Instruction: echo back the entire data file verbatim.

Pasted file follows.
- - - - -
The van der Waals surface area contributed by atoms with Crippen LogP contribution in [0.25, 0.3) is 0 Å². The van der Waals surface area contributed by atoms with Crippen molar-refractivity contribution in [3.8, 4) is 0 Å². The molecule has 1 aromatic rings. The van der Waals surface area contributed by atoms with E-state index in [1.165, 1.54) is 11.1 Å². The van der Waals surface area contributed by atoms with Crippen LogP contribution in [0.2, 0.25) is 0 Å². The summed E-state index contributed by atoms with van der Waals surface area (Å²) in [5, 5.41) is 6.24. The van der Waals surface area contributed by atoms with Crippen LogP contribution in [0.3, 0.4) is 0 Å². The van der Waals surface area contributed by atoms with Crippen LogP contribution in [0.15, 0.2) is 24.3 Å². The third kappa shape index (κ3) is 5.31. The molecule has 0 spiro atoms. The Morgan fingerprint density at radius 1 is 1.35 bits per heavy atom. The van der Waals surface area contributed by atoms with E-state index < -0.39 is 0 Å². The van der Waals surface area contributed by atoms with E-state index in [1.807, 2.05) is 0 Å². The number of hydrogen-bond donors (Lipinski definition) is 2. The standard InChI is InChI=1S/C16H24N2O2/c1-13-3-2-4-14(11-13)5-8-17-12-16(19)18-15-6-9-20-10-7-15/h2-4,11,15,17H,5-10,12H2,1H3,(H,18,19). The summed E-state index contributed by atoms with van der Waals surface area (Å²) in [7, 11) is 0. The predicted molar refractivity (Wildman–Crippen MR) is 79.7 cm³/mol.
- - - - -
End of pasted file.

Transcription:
The van der Waals surface area contributed by atoms with Crippen LogP contribution in [0.25, 0.3) is 0 Å². The van der Waals surface area contributed by atoms with Crippen molar-refractivity contribution in [3.8, 4) is 0 Å². The molecule has 1 aromatic rings. The van der Waals surface area contributed by atoms with E-state index in [1.165, 1.54) is 11.1 Å². The van der Waals surface area contributed by atoms with Crippen LogP contribution in [0.2, 0.25) is 0 Å². The summed E-state index contributed by atoms with van der Waals surface area (Å²) in [5, 5.41) is 6.24. The van der Waals surface area contributed by atoms with Crippen LogP contribution in [0.3, 0.4) is 0 Å². The van der Waals surface area contributed by atoms with Crippen LogP contribution in [0.15, 0.2) is 24.3 Å². The third kappa shape index (κ3) is 5.31. The molecule has 0 spiro atoms. The Morgan fingerprint density at radius 1 is 1.35 bits per heavy atom. The van der Waals surface area contributed by atoms with E-state index < -0.39 is 0 Å². The van der Waals surface area contributed by atoms with E-state index in [1.807, 2.05) is 0 Å². The number of hydrogen-bond donors (Lipinski definition) is 2. The standard InChI is InChI=1S/C16H24N2O2/c1-13-3-2-4-14(11-13)5-8-17-12-16(19)18-15-6-9-20-10-7-15/h2-4,11,15,17H,5-10,12H2,1H3,(H,18,19). The summed E-state index contributed by atoms with van der Waals surface area (Å²) in [7, 11) is 0. The predicted molar refractivity (Wildman–Crippen MR) is 79.7 cm³/mol.